“I was very scared to ask questions, because I thought I should be very humble and thankful that I’m even here,” explains Abena. “It’s important to have a place that’s curated specifically for first-gen students – students who are statistically proven to have a hard time transitioning into the SMU campus life and college life in general. Now I know that I am able speak up. I can use the resources and not feel guilty.”
Teresa Acosta ’22
SMU senior Teresa Acosta ’22 is a double major in human rights and biology and a double minor in Spanish and history. She is a McNair Scholar, Human Rights Fellow and HSF Scholar who serves as residential assistant at the SMU Service House. She is currently applying to graduate school to obtain a master’s in public health.
To all first-gen students, Teresa Acosta ’22 says, “I am here as a resource.”
Teresa serves as the inaugural first-generation student senator on the SMU Student Senate and uses her platform to spread the word about resources available on campus. She is also working through official channels to establish a universal criterion at SMU for identifying as a first-gen student. Currently at least three definitions exist on campus, depending on the department. She says many students have told her that relaying personal information to explain why they identify as first-gen feels like reliving personal or academic trauma. Having a universal definition and awareness would help alleviate that and ensure first-gens seek the resources they need to be successful.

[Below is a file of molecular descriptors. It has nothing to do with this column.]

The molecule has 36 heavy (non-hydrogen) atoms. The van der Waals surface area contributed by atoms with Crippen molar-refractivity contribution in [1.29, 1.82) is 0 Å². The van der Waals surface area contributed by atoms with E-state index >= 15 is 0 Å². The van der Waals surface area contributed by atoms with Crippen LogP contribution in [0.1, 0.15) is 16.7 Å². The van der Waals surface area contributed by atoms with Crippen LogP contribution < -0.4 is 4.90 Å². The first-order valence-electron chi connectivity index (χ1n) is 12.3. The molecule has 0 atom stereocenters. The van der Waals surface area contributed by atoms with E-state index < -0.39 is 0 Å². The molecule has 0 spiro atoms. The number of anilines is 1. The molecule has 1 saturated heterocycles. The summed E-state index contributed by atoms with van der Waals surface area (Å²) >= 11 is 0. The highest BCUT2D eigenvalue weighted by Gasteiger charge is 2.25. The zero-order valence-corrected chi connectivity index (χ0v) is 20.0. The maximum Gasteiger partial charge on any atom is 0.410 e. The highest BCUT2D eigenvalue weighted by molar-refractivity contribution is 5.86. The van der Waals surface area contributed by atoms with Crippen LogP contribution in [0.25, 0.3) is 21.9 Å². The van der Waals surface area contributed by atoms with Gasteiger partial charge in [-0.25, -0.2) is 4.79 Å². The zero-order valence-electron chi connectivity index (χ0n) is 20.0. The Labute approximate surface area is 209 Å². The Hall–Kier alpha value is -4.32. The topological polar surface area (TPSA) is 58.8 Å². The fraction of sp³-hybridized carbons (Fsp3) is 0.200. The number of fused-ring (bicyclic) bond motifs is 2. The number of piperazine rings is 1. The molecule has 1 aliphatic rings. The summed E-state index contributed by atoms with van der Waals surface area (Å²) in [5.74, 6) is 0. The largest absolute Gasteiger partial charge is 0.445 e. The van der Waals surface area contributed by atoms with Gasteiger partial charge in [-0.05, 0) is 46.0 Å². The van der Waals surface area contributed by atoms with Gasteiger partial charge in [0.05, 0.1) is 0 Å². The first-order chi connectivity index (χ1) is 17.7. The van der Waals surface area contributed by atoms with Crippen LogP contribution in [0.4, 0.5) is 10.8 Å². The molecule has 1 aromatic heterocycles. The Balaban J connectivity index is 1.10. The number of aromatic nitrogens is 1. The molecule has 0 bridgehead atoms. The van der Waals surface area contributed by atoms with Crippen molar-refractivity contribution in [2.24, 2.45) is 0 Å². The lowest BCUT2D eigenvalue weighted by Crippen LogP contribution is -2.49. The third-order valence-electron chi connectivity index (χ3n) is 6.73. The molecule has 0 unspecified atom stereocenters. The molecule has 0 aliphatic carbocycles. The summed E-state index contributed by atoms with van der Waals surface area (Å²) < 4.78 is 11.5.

Cinthia Resendiz ’21, ’22
SMU alum Cinthia Resendiz ’21, ’22 is pursuing an M.S. in accounting at the Cox School of Business and serves as a Student Persistence and Achievement graduate assistant. After graduation in May, she will start a career in public accounting in the audit department of PwC. She holds a BBA in accounting and B.A. in Spanish. While a student at SMU, she was a BBA Scholar, Mustang Scholar and Rotunda Scholar.
Cinthia Resendiz ’21, ’22 says her involvement in the Rotunda Scholars program helped her learn how to embrace the college experience. As an undergraduate commuter student, she did not have the first-year dorm experience or the constant influx of social information that comes with it. Instead, her Rotunda friends became a lifeline to campus involvement. If not for the connections she made through them, she says she may have missed out on some of her favorite SMU memories like Homecoming and the Boulevard.
“It’s nice to be told to strive for more – do more than go to school and go home; do more than take a test and go home,” says Cinthia. “It really helped me be a part of the community and feel that I was welcomed into the SMU community as well.”